Thank you to Barbara Ann Yoder for today's post about memory and writing. Barbara Ann Yoder is a writer, editor, teacher, and coach. She explores writing as a transformative art on her blog.
How to Write When You Don’t Remember
Once, in the not-too-distant past, I encountered a poem in which almost every line began with the word “how.” I’m embarrassed to say that I don’t remember the name of the poem or where I heard or read the poem or which poet wrote it. All I know is that the poem moved me and stayed with me and nudged me into a new way of writing.
I began a journal entry with a particular subject and the word “how” and wrote a few lines.
How I followed her everywhere.
How she bent down to tie my shoes.
How she held my hand when we went out together.
How we swung our hands in rhythm as we walked.
I wrote without thinking, closed my eyes and typed how this, how that, received image after image, scene after scene, page after page, one thought leading to the next, without much effort on my part, and in this way discovered that the word “how” could be a doorway into a sensual experience of memory.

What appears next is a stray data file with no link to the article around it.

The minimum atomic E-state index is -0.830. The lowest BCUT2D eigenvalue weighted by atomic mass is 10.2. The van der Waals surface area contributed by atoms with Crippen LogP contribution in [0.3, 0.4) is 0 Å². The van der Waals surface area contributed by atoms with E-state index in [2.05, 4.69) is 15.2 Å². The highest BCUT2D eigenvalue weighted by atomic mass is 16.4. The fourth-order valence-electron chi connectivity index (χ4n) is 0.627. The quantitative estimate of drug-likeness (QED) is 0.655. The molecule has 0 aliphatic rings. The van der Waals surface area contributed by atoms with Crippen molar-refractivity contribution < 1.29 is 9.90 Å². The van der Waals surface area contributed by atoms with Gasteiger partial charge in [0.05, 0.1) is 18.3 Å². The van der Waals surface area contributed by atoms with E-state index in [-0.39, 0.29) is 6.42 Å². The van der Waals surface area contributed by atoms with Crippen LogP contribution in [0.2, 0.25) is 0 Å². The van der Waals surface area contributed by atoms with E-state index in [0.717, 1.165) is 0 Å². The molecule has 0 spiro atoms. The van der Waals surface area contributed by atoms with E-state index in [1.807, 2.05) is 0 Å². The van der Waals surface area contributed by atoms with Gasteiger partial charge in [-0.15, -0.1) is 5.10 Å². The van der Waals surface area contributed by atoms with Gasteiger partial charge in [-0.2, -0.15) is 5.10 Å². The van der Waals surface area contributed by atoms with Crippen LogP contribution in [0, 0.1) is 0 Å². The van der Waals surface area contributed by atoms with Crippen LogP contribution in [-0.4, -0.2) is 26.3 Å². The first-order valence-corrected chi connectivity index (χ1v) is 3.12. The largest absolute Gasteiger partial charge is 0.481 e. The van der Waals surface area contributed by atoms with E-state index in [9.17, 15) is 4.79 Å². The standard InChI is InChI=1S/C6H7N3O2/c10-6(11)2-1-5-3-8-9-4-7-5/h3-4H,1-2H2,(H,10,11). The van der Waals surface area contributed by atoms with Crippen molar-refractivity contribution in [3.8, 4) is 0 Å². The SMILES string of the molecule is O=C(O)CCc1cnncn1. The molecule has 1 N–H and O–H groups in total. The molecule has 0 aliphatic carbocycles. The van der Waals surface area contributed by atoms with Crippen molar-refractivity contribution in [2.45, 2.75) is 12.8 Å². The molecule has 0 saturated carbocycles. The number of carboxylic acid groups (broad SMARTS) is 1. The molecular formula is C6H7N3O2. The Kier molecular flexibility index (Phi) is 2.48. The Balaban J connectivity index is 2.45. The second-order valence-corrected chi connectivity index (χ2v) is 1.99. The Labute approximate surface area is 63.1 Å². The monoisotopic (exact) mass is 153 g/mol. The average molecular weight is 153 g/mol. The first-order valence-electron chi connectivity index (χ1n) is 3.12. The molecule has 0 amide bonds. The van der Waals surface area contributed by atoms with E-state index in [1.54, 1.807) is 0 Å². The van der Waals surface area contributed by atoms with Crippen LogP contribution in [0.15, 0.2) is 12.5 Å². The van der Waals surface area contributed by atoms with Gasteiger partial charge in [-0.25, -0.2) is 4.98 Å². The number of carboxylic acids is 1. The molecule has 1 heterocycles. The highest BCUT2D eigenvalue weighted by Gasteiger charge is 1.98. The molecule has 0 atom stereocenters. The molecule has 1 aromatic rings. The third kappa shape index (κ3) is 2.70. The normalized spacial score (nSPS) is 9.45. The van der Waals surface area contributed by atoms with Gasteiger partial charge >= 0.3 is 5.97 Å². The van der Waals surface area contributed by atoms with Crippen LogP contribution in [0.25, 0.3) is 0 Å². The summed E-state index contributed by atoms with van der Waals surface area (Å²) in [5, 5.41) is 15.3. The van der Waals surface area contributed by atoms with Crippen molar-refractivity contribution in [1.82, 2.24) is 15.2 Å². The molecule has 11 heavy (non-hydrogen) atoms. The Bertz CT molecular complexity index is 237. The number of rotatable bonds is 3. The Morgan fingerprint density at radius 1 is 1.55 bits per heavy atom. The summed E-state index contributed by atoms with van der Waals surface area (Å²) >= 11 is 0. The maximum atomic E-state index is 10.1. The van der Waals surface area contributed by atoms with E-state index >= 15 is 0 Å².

An hour later, having generated enough material to begin an essay . . . or a collection of essays . . . or perhaps even some poems, though I have not written much poetry since I began to explore writing in my teens . . . I arrived at these sentences:
How I will add to this document as ideas come to me.
How I will choose a sentence or two and explore the ideas and memories in them more deeply.
How I can create a writing exercise out of this approach.
How lovely it is to make new discoveries about writing.
All of this from a single poem whose name and whose author I mean to remember one day!